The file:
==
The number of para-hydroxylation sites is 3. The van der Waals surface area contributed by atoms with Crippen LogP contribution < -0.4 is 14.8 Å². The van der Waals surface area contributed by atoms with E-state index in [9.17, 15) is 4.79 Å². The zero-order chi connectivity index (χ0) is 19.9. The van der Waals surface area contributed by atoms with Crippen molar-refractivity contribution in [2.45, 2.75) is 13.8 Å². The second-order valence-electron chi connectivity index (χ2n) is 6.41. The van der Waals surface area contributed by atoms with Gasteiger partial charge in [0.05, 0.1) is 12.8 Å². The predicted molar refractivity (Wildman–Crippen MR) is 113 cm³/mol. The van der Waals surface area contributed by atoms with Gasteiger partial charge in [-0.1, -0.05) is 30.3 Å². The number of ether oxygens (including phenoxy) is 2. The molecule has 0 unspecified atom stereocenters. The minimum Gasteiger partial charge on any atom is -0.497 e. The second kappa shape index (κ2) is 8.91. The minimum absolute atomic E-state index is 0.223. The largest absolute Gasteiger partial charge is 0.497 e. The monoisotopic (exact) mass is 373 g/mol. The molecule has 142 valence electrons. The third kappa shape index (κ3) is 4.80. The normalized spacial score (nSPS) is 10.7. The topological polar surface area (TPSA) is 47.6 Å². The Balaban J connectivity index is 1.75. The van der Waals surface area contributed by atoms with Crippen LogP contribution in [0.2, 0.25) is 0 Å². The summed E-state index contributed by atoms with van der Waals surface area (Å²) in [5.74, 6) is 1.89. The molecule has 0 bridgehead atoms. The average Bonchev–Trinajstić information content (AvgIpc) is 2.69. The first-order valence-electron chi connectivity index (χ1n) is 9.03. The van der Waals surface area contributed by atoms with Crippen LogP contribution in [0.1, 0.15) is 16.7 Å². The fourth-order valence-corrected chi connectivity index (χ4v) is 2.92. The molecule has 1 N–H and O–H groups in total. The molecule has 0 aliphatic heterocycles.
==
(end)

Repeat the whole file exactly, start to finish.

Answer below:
The number of para-hydroxylation sites is 3. The van der Waals surface area contributed by atoms with Crippen LogP contribution < -0.4 is 14.8 Å². The van der Waals surface area contributed by atoms with E-state index in [9.17, 15) is 4.79 Å². The zero-order chi connectivity index (χ0) is 19.9. The van der Waals surface area contributed by atoms with Crippen molar-refractivity contribution in [2.45, 2.75) is 13.8 Å². The second-order valence-electron chi connectivity index (χ2n) is 6.41. The van der Waals surface area contributed by atoms with Gasteiger partial charge in [0.05, 0.1) is 12.8 Å². The predicted molar refractivity (Wildman–Crippen MR) is 113 cm³/mol. The van der Waals surface area contributed by atoms with Gasteiger partial charge in [-0.1, -0.05) is 30.3 Å². The number of ether oxygens (including phenoxy) is 2. The molecule has 0 unspecified atom stereocenters. The minimum Gasteiger partial charge on any atom is -0.497 e. The second kappa shape index (κ2) is 8.91. The minimum absolute atomic E-state index is 0.223. The largest absolute Gasteiger partial charge is 0.497 e. The monoisotopic (exact) mass is 373 g/mol. The molecule has 142 valence electrons. The third kappa shape index (κ3) is 4.80. The normalized spacial score (nSPS) is 10.7. The topological polar surface area (TPSA) is 47.6 Å². The Balaban J connectivity index is 1.75. The van der Waals surface area contributed by atoms with Crippen LogP contribution in [0.2, 0.25) is 0 Å². The summed E-state index contributed by atoms with van der Waals surface area (Å²) in [5.74, 6) is 1.89. The molecule has 0 bridgehead atoms. The average Bonchev–Trinajstić information content (AvgIpc) is 2.69. The first-order valence-electron chi connectivity index (χ1n) is 9.03. The van der Waals surface area contributed by atoms with Crippen LogP contribution in [0.1, 0.15) is 16.7 Å². The fourth-order valence-corrected chi connectivity index (χ4v) is 2.92. The molecule has 1 N–H and O–H groups in total. The molecule has 0 aliphatic heterocycles.